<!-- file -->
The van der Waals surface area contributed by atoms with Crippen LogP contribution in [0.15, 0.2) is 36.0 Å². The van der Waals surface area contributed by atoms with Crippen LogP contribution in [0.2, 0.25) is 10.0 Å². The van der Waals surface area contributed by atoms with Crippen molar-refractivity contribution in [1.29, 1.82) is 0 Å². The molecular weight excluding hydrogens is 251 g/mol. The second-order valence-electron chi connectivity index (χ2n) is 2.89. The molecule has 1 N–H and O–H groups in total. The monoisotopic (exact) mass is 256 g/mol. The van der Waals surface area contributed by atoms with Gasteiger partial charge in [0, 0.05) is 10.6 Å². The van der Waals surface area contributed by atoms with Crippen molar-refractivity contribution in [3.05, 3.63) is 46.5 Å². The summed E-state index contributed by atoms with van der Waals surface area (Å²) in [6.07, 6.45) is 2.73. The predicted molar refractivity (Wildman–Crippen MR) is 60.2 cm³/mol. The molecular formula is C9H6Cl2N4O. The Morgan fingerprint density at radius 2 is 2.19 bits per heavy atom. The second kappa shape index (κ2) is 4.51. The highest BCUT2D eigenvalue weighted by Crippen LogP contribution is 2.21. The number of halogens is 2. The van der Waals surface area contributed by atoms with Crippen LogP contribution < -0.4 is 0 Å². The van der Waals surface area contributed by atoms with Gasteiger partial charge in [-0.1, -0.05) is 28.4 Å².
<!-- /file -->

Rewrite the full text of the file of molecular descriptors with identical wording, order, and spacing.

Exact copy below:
The van der Waals surface area contributed by atoms with Crippen LogP contribution in [0.15, 0.2) is 36.0 Å². The van der Waals surface area contributed by atoms with Crippen LogP contribution in [0.2, 0.25) is 10.0 Å². The van der Waals surface area contributed by atoms with Crippen molar-refractivity contribution in [1.29, 1.82) is 0 Å². The molecular weight excluding hydrogens is 251 g/mol. The second-order valence-electron chi connectivity index (χ2n) is 2.89. The molecule has 1 N–H and O–H groups in total. The monoisotopic (exact) mass is 256 g/mol. The van der Waals surface area contributed by atoms with Gasteiger partial charge in [0, 0.05) is 10.6 Å². The van der Waals surface area contributed by atoms with Crippen molar-refractivity contribution in [3.05, 3.63) is 46.5 Å². The summed E-state index contributed by atoms with van der Waals surface area (Å²) in [6.07, 6.45) is 2.73. The predicted molar refractivity (Wildman–Crippen MR) is 60.2 cm³/mol. The molecular formula is C9H6Cl2N4O. The Morgan fingerprint density at radius 2 is 2.19 bits per heavy atom. The second kappa shape index (κ2) is 4.51. The highest BCUT2D eigenvalue weighted by Crippen LogP contribution is 2.21. The number of halogens is 2. The van der Waals surface area contributed by atoms with Crippen LogP contribution < -0.4 is 0 Å². The van der Waals surface area contributed by atoms with Gasteiger partial charge in [-0.1, -0.05) is 28.4 Å².